Augrabies Guru wrote:
Hi Malealea/Bush baptist/Forumites
The long awaiting answer from Dr.Marna Herbst(Ecologist)
According to her it is important to realize that Sanparks has adopted a conservation paradigm that acknowledges the flux of nature and the importance of spatial and temporal patchiness and habitat heterogenity.Therefore we have moved away from the old ''carrying capacity'' concept(farm for maximum productivity) to one that conciders that we are managing complex systems that are not stable but that are allowed to move and change within parameters.This is all part of the adaptive management approach and this will form the basis when we review the Augrabies management plan this year.
Currently there are no plan to reintroduce large predators in AFNP.The restoration and maintenance of ecosystems functions is a key objective for Sanparks and predators do play a important role in ecosystems.However many of the smaller parks are either constraint by their size or the land is degraded(agriculture etc.) or disturb or many of the ecosystems functions are not fully functioning(i.e. lack of herbivore assemblages).Each parkhas their own set of park specific objectives and for AFNP these objectivesfocus very much more on vegetation and landscapes rahter than predator introductions.Ecosystem functioning can also be achieved throught mimicking certain processes therefore the role of predators can also be achieved througt mimicking their role rather than introducing predators into the park.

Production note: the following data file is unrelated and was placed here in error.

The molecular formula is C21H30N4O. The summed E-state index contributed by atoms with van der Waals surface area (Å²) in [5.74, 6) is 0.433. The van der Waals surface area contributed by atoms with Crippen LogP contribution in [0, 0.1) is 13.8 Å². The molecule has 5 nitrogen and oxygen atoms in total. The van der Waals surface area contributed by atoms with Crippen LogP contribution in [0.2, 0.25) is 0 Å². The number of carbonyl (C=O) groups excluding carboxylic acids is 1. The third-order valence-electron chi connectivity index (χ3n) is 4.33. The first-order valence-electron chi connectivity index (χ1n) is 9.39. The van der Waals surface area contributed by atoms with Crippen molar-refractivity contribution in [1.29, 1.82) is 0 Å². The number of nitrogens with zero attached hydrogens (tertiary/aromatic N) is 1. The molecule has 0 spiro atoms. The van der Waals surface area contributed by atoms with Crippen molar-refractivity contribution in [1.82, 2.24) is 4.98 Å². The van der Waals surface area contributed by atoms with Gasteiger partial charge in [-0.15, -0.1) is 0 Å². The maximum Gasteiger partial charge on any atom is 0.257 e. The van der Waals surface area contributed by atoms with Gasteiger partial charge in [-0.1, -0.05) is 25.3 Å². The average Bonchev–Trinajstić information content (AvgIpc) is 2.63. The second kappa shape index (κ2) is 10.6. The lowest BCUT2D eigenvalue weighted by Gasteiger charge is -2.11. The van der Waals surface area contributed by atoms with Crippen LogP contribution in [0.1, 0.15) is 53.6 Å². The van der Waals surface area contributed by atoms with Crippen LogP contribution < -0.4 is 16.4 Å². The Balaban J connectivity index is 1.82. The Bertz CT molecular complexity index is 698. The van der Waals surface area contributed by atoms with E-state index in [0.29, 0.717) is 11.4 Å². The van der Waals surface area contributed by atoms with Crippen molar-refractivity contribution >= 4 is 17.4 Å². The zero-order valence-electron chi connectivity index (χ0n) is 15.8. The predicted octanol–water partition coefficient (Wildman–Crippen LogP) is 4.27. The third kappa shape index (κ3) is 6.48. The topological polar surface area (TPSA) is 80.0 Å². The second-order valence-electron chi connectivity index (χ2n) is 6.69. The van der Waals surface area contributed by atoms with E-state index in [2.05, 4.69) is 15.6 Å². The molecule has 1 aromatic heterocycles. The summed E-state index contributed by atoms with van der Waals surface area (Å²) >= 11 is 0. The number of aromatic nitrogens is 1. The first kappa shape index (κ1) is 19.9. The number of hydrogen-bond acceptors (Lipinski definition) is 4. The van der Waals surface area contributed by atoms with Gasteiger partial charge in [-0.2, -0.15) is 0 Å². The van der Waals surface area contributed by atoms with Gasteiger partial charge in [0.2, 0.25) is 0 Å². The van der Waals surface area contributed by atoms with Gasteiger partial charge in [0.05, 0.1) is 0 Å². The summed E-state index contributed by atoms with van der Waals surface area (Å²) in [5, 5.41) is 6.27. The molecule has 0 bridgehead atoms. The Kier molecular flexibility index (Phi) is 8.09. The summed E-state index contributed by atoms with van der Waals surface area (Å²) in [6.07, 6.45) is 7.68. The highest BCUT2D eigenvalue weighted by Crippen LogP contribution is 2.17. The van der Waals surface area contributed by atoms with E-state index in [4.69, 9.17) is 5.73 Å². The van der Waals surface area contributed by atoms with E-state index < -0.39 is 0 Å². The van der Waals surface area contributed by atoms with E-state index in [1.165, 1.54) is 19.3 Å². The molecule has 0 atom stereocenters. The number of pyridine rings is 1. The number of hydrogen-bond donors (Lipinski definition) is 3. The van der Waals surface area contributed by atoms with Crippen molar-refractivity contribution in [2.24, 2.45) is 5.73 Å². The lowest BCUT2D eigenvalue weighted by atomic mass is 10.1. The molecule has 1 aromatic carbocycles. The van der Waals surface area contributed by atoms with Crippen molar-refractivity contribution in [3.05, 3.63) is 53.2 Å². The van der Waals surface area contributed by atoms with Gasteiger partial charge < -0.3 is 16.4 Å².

In historical times,larger predators such as lions,brown and spotted hyena as well as leopard and cheetah has been recorded in the Northern Cape.However it is also important to remember that many of the species in historical times may onle have move through the area towards the Orange river,following the prey/herbivores but they may not have been permanently resident in the park/area.Therefore althought the these species historically present our parks will not be able to reintroduce them back(due to park size,degraded lands).
The leopards that you find in Augrabies is the same same species Panthera pardus that you will find in the Kalahari-all leopards in SA belong to the the same species althought in the Cedarberg the size of the leopards are smaller and they do call them Cape leopards,when looking at the genetics they also cluster separately than the rest of leopards in SA, however it is still classified as the same spesies.With reintroductions Sanparks will take into account geographic locations and species indroductions do not happen haphazardly(a good example here will be the proposal to reintroduce klipspringer in Mokala-we do not have a source population and following NEMBA disrtibution maps we need to source klipspringer from the Free state,thus can not use klipspringer from Augrabies or Karroo).
This was a detailed response,hopes it help